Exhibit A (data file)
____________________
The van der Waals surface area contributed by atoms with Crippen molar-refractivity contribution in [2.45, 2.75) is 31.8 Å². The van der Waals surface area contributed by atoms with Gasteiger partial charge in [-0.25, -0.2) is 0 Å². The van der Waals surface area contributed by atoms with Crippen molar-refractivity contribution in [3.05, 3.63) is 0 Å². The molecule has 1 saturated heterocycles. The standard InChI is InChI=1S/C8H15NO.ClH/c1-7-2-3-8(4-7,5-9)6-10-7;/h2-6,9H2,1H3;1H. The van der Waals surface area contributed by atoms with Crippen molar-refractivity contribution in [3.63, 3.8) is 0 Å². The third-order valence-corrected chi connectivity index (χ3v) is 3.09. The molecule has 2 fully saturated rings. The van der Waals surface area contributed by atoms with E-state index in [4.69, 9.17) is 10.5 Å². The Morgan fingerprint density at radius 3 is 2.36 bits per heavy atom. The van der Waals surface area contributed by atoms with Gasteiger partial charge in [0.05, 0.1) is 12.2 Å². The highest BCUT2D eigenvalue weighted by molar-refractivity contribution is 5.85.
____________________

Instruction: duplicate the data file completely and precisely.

The van der Waals surface area contributed by atoms with Crippen molar-refractivity contribution in [2.45, 2.75) is 31.8 Å². The van der Waals surface area contributed by atoms with Gasteiger partial charge in [-0.25, -0.2) is 0 Å². The van der Waals surface area contributed by atoms with Crippen molar-refractivity contribution in [3.05, 3.63) is 0 Å². The molecule has 1 saturated heterocycles. The standard InChI is InChI=1S/C8H15NO.ClH/c1-7-2-3-8(4-7,5-9)6-10-7;/h2-6,9H2,1H3;1H. The van der Waals surface area contributed by atoms with Crippen molar-refractivity contribution in [3.63, 3.8) is 0 Å². The third-order valence-corrected chi connectivity index (χ3v) is 3.09. The molecule has 2 fully saturated rings. The van der Waals surface area contributed by atoms with E-state index in [4.69, 9.17) is 10.5 Å². The Morgan fingerprint density at radius 3 is 2.36 bits per heavy atom. The van der Waals surface area contributed by atoms with Gasteiger partial charge in [0.05, 0.1) is 12.2 Å². The highest BCUT2D eigenvalue weighted by molar-refractivity contribution is 5.85.